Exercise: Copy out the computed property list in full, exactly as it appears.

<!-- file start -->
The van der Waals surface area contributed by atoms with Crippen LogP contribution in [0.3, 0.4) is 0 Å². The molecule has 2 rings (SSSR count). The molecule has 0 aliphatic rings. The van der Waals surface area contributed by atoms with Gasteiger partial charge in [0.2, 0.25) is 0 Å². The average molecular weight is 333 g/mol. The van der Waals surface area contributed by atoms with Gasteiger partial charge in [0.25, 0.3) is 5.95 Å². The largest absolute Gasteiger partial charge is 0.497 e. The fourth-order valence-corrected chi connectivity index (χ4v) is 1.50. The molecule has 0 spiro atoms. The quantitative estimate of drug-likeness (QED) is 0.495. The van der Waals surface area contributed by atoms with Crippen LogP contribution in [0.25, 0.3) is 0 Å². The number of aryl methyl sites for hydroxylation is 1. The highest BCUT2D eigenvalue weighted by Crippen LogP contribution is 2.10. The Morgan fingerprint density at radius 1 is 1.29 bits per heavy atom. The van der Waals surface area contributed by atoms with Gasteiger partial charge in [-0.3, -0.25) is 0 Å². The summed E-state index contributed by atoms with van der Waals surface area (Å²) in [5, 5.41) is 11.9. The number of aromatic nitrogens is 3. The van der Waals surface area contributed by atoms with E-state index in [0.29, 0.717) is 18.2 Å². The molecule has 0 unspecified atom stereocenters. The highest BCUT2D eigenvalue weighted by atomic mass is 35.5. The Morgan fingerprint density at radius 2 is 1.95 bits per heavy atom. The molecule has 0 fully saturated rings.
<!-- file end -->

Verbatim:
The van der Waals surface area contributed by atoms with Crippen LogP contribution in [0.3, 0.4) is 0 Å². The molecule has 2 rings (SSSR count). The molecule has 0 aliphatic rings. The van der Waals surface area contributed by atoms with Gasteiger partial charge in [0.2, 0.25) is 0 Å². The average molecular weight is 333 g/mol. The van der Waals surface area contributed by atoms with Gasteiger partial charge in [0.25, 0.3) is 5.95 Å². The largest absolute Gasteiger partial charge is 0.497 e. The fourth-order valence-corrected chi connectivity index (χ4v) is 1.50. The molecule has 0 spiro atoms. The quantitative estimate of drug-likeness (QED) is 0.495. The van der Waals surface area contributed by atoms with Crippen LogP contribution in [0.25, 0.3) is 0 Å². The number of aryl methyl sites for hydroxylation is 1. The highest BCUT2D eigenvalue weighted by Crippen LogP contribution is 2.10. The Morgan fingerprint density at radius 1 is 1.29 bits per heavy atom. The van der Waals surface area contributed by atoms with Gasteiger partial charge in [-0.3, -0.25) is 0 Å². The summed E-state index contributed by atoms with van der Waals surface area (Å²) in [5, 5.41) is 11.9. The number of aromatic nitrogens is 3. The van der Waals surface area contributed by atoms with E-state index in [0.29, 0.717) is 18.2 Å². The molecule has 0 unspecified atom stereocenters. The highest BCUT2D eigenvalue weighted by atomic mass is 35.5. The Morgan fingerprint density at radius 2 is 1.95 bits per heavy atom. The molecule has 0 fully saturated rings.